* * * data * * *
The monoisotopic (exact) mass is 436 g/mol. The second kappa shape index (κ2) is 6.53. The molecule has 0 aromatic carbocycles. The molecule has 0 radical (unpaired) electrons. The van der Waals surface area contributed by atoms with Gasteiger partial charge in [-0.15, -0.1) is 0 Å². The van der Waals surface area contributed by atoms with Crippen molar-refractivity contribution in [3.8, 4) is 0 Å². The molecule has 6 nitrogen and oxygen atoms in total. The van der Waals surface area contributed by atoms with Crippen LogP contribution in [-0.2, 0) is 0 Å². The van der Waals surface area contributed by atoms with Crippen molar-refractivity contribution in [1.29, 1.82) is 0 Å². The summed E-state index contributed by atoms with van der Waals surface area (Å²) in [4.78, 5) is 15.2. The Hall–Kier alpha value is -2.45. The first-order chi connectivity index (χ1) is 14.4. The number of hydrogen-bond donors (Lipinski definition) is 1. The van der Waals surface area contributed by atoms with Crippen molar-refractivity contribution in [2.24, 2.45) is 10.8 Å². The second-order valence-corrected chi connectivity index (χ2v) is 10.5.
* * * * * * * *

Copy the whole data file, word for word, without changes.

The monoisotopic (exact) mass is 436 g/mol. The second kappa shape index (κ2) is 6.53. The molecule has 0 aromatic carbocycles. The molecule has 0 radical (unpaired) electrons. The van der Waals surface area contributed by atoms with Gasteiger partial charge in [-0.15, -0.1) is 0 Å². The van der Waals surface area contributed by atoms with Crippen molar-refractivity contribution in [3.8, 4) is 0 Å². The molecule has 6 nitrogen and oxygen atoms in total. The van der Waals surface area contributed by atoms with Crippen LogP contribution in [-0.2, 0) is 0 Å². The van der Waals surface area contributed by atoms with Crippen molar-refractivity contribution in [1.29, 1.82) is 0 Å². The summed E-state index contributed by atoms with van der Waals surface area (Å²) in [4.78, 5) is 15.2. The Hall–Kier alpha value is -2.45. The first-order chi connectivity index (χ1) is 14.4. The number of hydrogen-bond donors (Lipinski definition) is 1. The van der Waals surface area contributed by atoms with Crippen molar-refractivity contribution in [2.24, 2.45) is 10.8 Å². The second-order valence-corrected chi connectivity index (χ2v) is 10.5.